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Friday, November 18, 2022

Common man on a bi-cycle ! .. Unnaipol Oruvan, Common Man and more !!

A photo taken by me this morning at busy Mount Road .. .. rare sight these days  .. an elderly man pushing his cycle laden with some groceries and vegetables .. .. would have been a very ordinary sight a few decades ago! Perhaps not any longer.  Chennai Metropolis bustles with traffic – one finds so many vehicles of various hues with tens of thousands of people on the roads all time.   

How common are you ? – do you walk on the streets ? – when was the last time you rode a bi-cycle ? – do you venture on the road without gadgets – a mobile, Bluetooth headsets or wireless ear buds ? .. .. 

Likely you saw – ‘Unnaipol Oruvan’ – Kamal carrying a vegetable basket but challenging Police Commissioner Mohanlal. The film was simultaneously made in Telugu as Eenadu.  The film narrates  the story of   City  Police Commissioner  getting  an anonymous call, demanding  the  release of militants in exchange for information about many bombs planted across the city.   The commissioner is later cornered between releasing militants who had been responsible for killing innocent people and stopping bomb blasts around the city. Whatever he chooses forms the rest of the plot.  The film was remake of ‘A Wednesday’ !! 

The Common Man is a cartoon character created by   cartoonist R. K. Laxman. For over a half of a century, the Common Man represented the hopes, aspirations, troubles and perhaps even foibles of the average Indian, through a daily comic strip, You Said It in The Times of India.   The Common Man - "Clad in a dhoti and a plaid jacket” generally acts as a silent witness to all the action in the comic.   

A few decades ago - Atlas, Hercules, BSA and Hero were not mere names. They were proud assets – people would treasure their cycles, parade them with pride, and ride them to offices and other places. The weekends many could have seen the ritualistic oiling and cleaning of the cycles with small pieces of clothes. Children would relish a small ride in cycle. It was macho to learn cycling when in middle school level and those who came to school cycling their way were the envy of other students. Life has changed totally.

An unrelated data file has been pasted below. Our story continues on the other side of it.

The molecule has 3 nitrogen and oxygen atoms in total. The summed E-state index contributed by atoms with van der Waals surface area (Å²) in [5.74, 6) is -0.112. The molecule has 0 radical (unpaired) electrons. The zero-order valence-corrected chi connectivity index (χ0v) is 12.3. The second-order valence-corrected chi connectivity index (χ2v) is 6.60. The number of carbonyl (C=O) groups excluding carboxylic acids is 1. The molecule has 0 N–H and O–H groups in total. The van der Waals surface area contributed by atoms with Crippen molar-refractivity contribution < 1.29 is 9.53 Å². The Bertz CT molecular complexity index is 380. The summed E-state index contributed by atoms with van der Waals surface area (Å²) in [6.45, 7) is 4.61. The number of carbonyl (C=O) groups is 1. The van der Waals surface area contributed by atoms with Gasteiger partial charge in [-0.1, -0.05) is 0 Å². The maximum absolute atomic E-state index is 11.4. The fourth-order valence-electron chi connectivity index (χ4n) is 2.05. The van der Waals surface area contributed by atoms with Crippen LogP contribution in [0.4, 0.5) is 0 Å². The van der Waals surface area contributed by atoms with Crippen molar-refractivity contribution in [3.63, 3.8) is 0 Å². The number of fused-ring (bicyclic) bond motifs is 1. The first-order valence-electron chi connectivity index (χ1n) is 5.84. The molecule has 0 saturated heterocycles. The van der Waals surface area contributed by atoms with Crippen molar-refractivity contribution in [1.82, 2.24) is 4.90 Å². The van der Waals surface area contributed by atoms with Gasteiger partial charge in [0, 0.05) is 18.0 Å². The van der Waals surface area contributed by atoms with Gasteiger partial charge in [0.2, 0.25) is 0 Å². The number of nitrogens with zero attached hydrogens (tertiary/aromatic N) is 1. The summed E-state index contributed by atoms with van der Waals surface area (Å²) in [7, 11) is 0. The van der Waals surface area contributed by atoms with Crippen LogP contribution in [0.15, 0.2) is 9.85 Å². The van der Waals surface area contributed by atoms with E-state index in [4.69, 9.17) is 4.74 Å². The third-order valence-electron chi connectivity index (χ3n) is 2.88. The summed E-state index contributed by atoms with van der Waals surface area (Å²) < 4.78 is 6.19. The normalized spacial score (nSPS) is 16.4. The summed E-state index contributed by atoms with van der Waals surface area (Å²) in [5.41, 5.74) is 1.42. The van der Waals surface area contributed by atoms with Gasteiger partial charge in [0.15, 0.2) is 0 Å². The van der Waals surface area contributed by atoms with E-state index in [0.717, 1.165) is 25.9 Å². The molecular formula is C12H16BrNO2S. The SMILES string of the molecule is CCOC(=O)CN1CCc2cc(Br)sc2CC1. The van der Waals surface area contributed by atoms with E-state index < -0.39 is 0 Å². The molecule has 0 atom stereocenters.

This utopian invention also known as bi-cycle is a pedal driven, human powered, single track vehicle – having two wheels in a frame, a handle bar and a pedal. Many of my age could recall the lamps that were fitted to the cycles – earlier they were oil wicks then ones powered by dynamo affixed to the rear wheel generating energy as the back wheel rolled on. Do you know that riding a cycle without light in night was an offence and Police would fine for that offence. 

Be it any big city - the common man waits at traffic signals for hours,   stands in winding queues hours together even for paying his income tax and filing his income tax returns .. .. while cine actors, politicians, cricket players whizz past in astronomical costing luxury cars.  Every politician worth his salt tries to be the VIP – there are restricted places including the tarmac where some car with some politician can enter – there are no rules on road, red beacons atop vehicles they can flout anything,   the road signals, yellow lines, traffic, one way are all for the common man – Tata Sumos, Scorpios and other vehicles with party flags (of whatever little outfit they be) will whizz past ordinary people all the time and none  can whine  - every other person is important and expects or forces preferential treatment.   

The commoner  has lifetime  ambitions and  long term plans dreaming to achieve them.  Common man earns salary – ever thinking of that annual pay hike, only to be outdone by some reasons and the ever increasing prices – struggling to strike a balance. The savings would be meagre – but some would rush to bank for placing a small FD and earn interest.   

In case you remember the mention of  – ‘Unnaipol Oruvan’ at the start – ‘A Common Man’ Sri Lankan thriller film directed by Sri Lankan filmmaker Chandran Rutnam, starring Ben Kingsley and Ben Cross, remake of  A Wednesday!   A Common Man won Best Picture, Best Director and Best Actor awards at the Madrid International Film Festival and won many other awards. 

The film starts in a room full of bomb making material and newspaper articles about LTTE bombings in Sri Lanka, the screen then cuts to a typical busy morning in Colombo. "The Man" (Ben Kingsley) plants five bombs around the city; on a public bus, in a shopping mall and the Polgoda police station, on an intercity train, and at the Katukurunda Airfield. The man then establishes his mini control station on top a skyscraper in Dehiwala and calls the police chief Morris Da Silva (Ben Cross) and informs him that if four prisoners are not released, the bombs will be detonated. 

Wandering away from films – in reality, a scene like this is becoming rarer day by day.

With regards – S. Sampathkumar

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